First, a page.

Prepping for your child’s first dental visit

Starting children on the road to a lifetime of good oral health includes taking them to their first dentist appointment by the age of 1 or 6 months after their first tooth appears.

Importance of the first dental appointment

Right now, most American children don’t visit the dentist until they are 3 or 4 years old — that’s 2 to 3 years too late! Cavities can begin developing as soon as that first tooth appears, which for some children can be as early as 6 months old. Can you imagine having a cavity before you can walk or talk?

What to expect at the first visit

The dentist will start by examining your little one's teeth, jaws and oral tissues to assess their overall growth and development. They will be looking for any cavities, gum issues or mouth injuries. Once the exam is complete, the dentist may clean your child's teeth with a soft toothbrush and recommend a fluoride treatment. This will ultimately depend on your child's age and risk for tooth decay.

A helpful aspect of the first visit will be when they explain and demonstrate different brushing and flossing techniques to help care for your baby's teeth. Your dentist can also provide recommendations on the use of fluoride as well as feeding and snacking practices to keep your child's smile healthy. This is also a great time for caregivers to ask questions and get useful tips on teething, diet and other oral hygiene instructions, as well as information on preventing cavities, accidents and tooth trauma.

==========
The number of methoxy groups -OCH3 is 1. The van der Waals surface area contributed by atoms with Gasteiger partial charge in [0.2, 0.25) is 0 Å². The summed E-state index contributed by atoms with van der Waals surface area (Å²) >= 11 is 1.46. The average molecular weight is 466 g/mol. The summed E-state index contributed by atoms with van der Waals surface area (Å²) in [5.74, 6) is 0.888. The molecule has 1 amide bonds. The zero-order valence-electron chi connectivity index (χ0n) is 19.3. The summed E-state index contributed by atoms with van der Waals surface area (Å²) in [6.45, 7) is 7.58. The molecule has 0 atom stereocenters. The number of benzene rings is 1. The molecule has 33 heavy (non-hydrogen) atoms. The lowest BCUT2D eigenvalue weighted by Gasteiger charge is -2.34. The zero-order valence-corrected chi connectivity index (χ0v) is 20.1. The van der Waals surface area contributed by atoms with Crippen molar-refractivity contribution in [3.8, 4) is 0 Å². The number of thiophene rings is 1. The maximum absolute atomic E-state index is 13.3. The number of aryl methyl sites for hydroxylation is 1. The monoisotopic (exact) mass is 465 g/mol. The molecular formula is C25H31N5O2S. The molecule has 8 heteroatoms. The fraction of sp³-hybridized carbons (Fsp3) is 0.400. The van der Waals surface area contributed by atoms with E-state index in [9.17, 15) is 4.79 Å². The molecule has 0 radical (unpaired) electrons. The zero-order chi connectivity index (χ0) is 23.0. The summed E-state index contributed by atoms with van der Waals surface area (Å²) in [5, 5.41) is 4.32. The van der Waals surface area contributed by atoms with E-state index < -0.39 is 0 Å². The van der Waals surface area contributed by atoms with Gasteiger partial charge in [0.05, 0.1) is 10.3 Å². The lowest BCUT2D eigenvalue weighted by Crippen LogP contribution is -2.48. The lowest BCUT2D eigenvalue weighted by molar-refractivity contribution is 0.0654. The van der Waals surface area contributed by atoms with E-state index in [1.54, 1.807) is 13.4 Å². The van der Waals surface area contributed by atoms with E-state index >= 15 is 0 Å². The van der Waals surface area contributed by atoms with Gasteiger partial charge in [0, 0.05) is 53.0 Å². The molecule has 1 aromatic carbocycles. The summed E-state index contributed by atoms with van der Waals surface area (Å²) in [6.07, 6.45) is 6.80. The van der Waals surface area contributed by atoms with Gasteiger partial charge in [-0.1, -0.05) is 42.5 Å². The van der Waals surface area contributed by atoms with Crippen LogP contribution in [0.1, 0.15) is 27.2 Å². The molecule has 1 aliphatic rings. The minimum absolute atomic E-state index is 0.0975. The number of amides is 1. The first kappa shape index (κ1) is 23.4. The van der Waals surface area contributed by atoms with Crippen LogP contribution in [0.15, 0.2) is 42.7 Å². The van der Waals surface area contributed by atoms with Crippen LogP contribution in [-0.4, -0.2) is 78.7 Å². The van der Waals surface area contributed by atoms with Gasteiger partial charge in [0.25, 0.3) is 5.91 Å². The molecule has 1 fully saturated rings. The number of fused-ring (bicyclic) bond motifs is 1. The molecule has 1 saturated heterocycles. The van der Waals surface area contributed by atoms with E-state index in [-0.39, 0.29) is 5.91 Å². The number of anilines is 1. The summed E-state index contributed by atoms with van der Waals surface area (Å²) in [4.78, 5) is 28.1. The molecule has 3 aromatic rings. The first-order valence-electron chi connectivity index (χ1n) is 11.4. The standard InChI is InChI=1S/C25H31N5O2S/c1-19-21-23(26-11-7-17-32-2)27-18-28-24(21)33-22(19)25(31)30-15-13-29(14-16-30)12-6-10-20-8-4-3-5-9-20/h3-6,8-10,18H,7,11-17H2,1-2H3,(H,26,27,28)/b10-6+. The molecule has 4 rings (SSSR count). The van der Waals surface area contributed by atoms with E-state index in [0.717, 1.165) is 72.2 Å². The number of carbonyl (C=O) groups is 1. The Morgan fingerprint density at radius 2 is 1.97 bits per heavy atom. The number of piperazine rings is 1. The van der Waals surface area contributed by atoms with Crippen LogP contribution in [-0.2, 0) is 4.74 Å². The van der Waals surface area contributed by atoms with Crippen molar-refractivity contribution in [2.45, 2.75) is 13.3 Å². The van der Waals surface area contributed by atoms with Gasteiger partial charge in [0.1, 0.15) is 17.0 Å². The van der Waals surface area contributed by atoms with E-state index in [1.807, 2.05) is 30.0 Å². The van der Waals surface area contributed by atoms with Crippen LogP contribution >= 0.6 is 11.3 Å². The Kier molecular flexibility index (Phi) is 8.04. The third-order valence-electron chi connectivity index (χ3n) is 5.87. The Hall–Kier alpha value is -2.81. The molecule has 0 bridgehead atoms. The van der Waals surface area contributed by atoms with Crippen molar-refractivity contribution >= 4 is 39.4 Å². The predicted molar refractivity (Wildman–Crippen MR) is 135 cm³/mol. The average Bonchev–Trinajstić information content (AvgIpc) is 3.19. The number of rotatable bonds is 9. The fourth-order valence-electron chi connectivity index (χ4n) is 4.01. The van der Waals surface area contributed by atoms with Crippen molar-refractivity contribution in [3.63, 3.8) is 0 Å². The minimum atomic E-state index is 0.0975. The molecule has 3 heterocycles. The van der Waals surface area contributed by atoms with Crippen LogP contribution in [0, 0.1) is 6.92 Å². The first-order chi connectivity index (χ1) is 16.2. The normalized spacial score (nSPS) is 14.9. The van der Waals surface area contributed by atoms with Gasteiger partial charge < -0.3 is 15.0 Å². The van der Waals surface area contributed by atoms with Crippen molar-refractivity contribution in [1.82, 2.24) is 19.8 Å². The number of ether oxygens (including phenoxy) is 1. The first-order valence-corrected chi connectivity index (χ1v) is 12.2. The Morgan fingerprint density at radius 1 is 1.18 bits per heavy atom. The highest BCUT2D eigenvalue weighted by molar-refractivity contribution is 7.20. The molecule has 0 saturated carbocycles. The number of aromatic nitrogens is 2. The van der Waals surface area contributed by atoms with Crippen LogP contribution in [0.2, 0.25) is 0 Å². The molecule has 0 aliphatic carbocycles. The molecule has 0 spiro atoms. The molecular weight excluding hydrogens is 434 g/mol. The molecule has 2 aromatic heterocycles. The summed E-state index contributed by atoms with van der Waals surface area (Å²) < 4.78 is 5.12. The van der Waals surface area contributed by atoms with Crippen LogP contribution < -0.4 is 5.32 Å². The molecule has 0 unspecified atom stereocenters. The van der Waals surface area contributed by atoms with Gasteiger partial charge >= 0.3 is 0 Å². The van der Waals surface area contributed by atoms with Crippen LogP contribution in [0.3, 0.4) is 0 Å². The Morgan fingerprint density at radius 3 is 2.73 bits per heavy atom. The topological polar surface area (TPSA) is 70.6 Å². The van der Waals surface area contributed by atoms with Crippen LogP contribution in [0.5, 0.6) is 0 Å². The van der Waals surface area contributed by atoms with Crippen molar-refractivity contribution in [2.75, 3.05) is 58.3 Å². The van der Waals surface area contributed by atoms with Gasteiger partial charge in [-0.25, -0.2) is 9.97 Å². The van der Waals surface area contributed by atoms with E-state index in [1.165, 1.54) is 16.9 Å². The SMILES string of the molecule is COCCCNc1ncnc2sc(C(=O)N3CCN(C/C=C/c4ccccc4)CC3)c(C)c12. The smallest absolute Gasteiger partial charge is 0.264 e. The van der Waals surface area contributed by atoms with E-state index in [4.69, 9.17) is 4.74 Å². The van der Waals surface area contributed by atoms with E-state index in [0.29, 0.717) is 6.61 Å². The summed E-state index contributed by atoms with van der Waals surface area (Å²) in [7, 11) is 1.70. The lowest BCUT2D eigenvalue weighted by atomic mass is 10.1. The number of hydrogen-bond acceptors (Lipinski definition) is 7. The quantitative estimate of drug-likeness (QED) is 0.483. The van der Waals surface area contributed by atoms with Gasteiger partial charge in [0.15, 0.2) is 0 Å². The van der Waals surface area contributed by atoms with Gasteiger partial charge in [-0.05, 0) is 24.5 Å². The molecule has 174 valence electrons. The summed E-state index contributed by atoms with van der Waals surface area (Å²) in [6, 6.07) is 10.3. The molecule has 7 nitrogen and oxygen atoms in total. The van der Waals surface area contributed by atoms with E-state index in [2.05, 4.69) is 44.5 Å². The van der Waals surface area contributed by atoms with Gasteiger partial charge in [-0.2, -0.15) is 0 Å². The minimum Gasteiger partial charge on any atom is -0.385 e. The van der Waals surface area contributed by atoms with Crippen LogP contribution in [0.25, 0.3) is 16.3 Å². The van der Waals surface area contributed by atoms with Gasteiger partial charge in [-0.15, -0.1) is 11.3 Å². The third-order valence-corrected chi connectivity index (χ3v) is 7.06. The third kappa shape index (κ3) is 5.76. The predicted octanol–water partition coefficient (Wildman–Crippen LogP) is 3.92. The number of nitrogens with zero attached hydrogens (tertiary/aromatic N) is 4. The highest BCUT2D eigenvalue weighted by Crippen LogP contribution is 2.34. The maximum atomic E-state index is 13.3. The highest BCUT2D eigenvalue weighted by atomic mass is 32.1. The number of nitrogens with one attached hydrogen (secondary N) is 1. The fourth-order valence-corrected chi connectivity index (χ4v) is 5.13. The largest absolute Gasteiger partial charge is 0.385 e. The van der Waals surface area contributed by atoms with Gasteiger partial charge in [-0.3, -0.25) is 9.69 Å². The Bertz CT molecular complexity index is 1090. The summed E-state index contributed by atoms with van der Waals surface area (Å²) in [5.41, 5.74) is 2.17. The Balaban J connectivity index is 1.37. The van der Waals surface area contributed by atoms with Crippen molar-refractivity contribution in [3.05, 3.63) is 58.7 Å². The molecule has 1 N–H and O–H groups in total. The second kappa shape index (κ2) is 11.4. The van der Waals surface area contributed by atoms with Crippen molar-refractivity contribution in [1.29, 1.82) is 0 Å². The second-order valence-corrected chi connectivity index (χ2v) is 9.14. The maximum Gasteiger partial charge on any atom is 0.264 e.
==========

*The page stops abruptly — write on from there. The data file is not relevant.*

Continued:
At your first visit, be sure to share relevant information about your child with your dentist. This may include medical conditions, medications and any other oral problems they’ve experienced.

Tips for taking care of baby teeth

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    Try not to wash their pacifier or binky with your own mouth — use clean water instead.

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    Start brushing as soon as the first tooth appears in the mouth.

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    Use a tiny rice-sized amount of fluoride toothpaste from the time the first tooth comes in until age 3.

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    From the ages of 3 to 6, use a small pea-sized amount.

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    Once they have two or more teeth that touch, it’s time to start flossing.

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    Try a teething ring, cool spoon, pacifier or cold washcloth to ease the pain in their gums.

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    Get your child to stop using a pacifier or sucking their thumb before age 3 to keep baby teeth in the proper position.

Many dental plans cover routine checkups and cleanings at 100%, so it can be beneficial to get your child on your plan right away. Delta Dental also makes it easy to find a dentist using our dentist finder at, which allows you to search by your location, plan type and dentist specialty.

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